I was bemused by the shift in the world and "borders" and by the new global currents and drifts of people and trade which now seem so normal.
Stephenson's Rocket, and its implications, occupied my mind so much yesterday - and today I stand before Mr Huskisson (in a toga), who was mown down by it. It severely damaged his leg and he died some days later. (Stephenson was said to have been distraught.)
The statue I stumbled across in Pimlico Gardens is similar to one in a monument in Chichester Cathedral (another of those coincidences, as I was born in Kent and spent childhood days at Chichester), which also depicts him as a Roman in a toga.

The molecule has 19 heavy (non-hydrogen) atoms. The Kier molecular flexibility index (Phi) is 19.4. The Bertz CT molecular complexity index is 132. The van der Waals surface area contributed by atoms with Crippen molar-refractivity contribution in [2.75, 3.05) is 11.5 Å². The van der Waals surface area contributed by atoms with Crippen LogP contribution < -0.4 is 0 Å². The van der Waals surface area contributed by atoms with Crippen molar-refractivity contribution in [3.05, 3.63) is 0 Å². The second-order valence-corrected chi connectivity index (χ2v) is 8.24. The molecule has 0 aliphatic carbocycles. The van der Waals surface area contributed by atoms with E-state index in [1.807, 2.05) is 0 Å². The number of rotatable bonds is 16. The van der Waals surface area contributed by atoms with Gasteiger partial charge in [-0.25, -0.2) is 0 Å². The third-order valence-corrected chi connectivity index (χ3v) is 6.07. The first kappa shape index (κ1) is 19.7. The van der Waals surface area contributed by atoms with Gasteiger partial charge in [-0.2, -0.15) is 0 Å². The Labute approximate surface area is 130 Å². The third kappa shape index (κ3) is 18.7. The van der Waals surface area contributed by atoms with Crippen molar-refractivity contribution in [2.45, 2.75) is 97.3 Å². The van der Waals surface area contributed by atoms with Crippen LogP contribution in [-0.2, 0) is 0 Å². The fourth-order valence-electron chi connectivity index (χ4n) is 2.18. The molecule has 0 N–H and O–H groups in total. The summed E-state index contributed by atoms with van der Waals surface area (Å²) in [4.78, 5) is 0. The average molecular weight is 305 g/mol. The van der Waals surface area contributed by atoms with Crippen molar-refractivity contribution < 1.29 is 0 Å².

And, to this moment, I can't explain the toga.
∑Stephen Scourfield was a guest of Thai Airways and The Capital Hotel and Levin Hotel, Knightsbridge.
22-24 Basil Street, Knightsbridge, London, capitalhotel.co.uk. Phone +44 (0)20 7591 1200
28 Basil Street, Knightsbridge, London, thelevin.co.uk. Phone +44 (0)20 7589 6286
I flew to London with Thai Airways and was pleased with the welcome and service. And I was pleased, also, with the interesting idea of contrasting London with a stopover in Bangkok. What fun.